DUBLIN (Reuters) – Brexit negotiations can move to phase two next week only on the basis of the tentative Irish border agreement which collapsed on Monday, otherwise talks to break through the impasse will resume in the new year, Irish Prime Minister Leo Varadkar said on Wednesday.
The deal, which is required if talks are to move to the next phase, was agreed on Monday with Dublin’s blessing after negotiators offered a “regulatory alignment” on both sides of the border that Ireland has with the British province of Northern Ireland.
This meant that the border would be the only UK land frontier with the European Union after Brexit.
But a Northern Irish party, which props up British Prime Minister Theresa May’s minority government, vetoed the deal saying it could not allow any divergence in regulations between Northern Ireland and other parts of the UK.
“As far as we’re concerned and as far as the European Commission are concerned … we stand by the text that had been agreed on Monday,” Varadkar told parliament on Wednesday.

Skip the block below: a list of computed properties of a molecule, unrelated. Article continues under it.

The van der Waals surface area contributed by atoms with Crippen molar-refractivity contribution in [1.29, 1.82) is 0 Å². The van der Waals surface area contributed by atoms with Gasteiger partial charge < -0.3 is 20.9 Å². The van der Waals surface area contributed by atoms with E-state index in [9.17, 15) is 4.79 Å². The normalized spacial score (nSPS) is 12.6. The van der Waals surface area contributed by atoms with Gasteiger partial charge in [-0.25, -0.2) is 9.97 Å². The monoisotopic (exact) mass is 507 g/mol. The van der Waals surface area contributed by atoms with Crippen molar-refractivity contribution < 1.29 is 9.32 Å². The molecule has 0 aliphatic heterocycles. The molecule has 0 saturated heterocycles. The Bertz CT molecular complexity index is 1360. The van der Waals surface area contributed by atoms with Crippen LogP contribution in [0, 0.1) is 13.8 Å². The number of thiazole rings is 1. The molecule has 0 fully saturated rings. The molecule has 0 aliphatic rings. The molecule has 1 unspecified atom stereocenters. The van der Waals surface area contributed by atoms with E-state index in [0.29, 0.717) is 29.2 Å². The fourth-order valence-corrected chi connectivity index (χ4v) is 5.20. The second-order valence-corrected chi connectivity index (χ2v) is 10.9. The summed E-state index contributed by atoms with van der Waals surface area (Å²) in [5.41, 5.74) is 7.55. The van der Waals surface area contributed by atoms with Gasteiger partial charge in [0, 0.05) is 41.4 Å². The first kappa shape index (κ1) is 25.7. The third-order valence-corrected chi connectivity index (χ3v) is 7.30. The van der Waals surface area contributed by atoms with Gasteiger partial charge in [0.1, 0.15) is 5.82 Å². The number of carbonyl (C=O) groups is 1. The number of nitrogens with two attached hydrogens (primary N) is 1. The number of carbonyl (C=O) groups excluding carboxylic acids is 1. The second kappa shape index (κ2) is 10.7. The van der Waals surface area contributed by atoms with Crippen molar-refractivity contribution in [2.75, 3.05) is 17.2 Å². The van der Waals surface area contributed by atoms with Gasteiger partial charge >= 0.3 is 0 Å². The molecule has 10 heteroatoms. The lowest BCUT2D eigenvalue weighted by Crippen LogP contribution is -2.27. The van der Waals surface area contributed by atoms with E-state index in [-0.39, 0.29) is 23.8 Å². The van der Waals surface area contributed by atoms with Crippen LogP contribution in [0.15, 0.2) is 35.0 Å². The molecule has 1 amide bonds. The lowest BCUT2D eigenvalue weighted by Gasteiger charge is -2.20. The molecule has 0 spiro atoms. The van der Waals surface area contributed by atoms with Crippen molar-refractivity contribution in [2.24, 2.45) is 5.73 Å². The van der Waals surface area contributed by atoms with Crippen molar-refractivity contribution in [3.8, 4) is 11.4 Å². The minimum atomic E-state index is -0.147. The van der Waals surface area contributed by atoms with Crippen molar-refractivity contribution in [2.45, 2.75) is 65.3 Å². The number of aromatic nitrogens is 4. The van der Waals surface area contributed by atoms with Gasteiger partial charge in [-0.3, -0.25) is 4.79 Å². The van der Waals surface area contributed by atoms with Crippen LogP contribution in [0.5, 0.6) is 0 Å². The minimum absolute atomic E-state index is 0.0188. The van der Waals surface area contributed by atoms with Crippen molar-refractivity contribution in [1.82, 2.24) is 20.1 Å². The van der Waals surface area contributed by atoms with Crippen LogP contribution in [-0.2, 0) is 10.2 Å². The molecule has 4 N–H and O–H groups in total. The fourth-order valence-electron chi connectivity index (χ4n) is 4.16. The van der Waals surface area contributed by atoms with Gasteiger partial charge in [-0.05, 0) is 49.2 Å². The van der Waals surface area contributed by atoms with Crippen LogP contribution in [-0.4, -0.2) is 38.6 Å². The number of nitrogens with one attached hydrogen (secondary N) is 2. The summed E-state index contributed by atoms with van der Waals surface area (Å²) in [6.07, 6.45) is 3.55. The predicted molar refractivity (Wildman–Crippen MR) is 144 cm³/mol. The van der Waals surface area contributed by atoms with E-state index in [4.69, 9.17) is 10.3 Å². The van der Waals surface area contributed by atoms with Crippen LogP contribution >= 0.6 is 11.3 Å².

“It is the desire and ambition and wish of this government that we should move onto the phase two talks but if it isn’t possible to move to phase two next week because of the problems that have arisen, well then we can pick it up in the new year.”
Varadkar said he understood May had difficult political problems to manage, but it was up to Britain to come back to negotiators in Brussels and Dublin.
He said he would speak to May in the coming days.
EU leaders meet on Dec. 15 but Brussels says Britain must present its offer this week or it will be too late for a decision on whether sufficient progress has been made in phase one.
The leader of Northern Ireland’s Democratic Unionist Party Arlene Foster spoke to May on Wednesday and a spokesman for the party said “there was still work to be done” on any border deal.
However Dublin insists it will not accept any change to the substance of the agreement struck on Monday.
“This is an agreement that has gone through a huge amount of work over many, many, many months and it’s a documents overall that is very balanced and exceptionally carefully constructed,” Irish Finance Minister Paschal Donohoe told a news conference.
“This is text that must be held and the meaning of that text cannot change. This is a position that the Irish government now has made very clear over the last number of days.”
Editing by Richard Balmforth